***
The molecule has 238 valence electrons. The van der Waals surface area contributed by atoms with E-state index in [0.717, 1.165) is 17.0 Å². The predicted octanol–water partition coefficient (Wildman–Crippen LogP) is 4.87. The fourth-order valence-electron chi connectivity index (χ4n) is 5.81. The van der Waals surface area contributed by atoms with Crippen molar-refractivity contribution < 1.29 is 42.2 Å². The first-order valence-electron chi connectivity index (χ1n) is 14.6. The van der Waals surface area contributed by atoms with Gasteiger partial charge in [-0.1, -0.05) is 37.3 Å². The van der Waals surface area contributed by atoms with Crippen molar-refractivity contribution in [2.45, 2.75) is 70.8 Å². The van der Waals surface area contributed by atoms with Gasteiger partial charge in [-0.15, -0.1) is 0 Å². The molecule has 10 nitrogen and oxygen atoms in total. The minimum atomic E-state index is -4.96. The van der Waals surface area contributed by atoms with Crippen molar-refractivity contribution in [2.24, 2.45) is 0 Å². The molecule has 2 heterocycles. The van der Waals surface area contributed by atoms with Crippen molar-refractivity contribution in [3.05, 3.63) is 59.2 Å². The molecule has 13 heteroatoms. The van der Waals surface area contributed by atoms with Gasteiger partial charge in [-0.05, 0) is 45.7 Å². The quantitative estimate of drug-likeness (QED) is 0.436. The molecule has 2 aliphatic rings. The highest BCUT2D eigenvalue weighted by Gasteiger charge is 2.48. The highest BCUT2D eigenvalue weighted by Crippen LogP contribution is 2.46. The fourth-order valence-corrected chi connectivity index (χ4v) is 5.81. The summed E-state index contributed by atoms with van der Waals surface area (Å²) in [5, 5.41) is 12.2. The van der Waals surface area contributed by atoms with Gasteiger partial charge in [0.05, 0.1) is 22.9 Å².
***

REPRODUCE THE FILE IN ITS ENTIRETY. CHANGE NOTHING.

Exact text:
The molecule has 238 valence electrons. The van der Waals surface area contributed by atoms with E-state index in [0.717, 1.165) is 17.0 Å². The predicted octanol–water partition coefficient (Wildman–Crippen LogP) is 4.87. The fourth-order valence-electron chi connectivity index (χ4n) is 5.81. The van der Waals surface area contributed by atoms with Crippen molar-refractivity contribution < 1.29 is 42.2 Å². The first-order valence-electron chi connectivity index (χ1n) is 14.6. The van der Waals surface area contributed by atoms with Gasteiger partial charge in [-0.1, -0.05) is 37.3 Å². The van der Waals surface area contributed by atoms with Crippen molar-refractivity contribution in [2.45, 2.75) is 70.8 Å². The van der Waals surface area contributed by atoms with Gasteiger partial charge in [-0.15, -0.1) is 0 Å². The molecule has 10 nitrogen and oxygen atoms in total. The minimum atomic E-state index is -4.96. The van der Waals surface area contributed by atoms with Crippen molar-refractivity contribution in [2.24, 2.45) is 0 Å². The molecule has 2 heterocycles. The van der Waals surface area contributed by atoms with Crippen molar-refractivity contribution in [3.05, 3.63) is 59.2 Å². The molecule has 13 heteroatoms. The van der Waals surface area contributed by atoms with Gasteiger partial charge in [-0.05, 0) is 45.7 Å². The quantitative estimate of drug-likeness (QED) is 0.436. The molecule has 2 aliphatic rings. The highest BCUT2D eigenvalue weighted by Gasteiger charge is 2.48. The highest BCUT2D eigenvalue weighted by Crippen LogP contribution is 2.46. The fourth-order valence-corrected chi connectivity index (χ4v) is 5.81. The summed E-state index contributed by atoms with van der Waals surface area (Å²) in [5, 5.41) is 12.2. The van der Waals surface area contributed by atoms with Gasteiger partial charge in [0.05, 0.1) is 22.9 Å².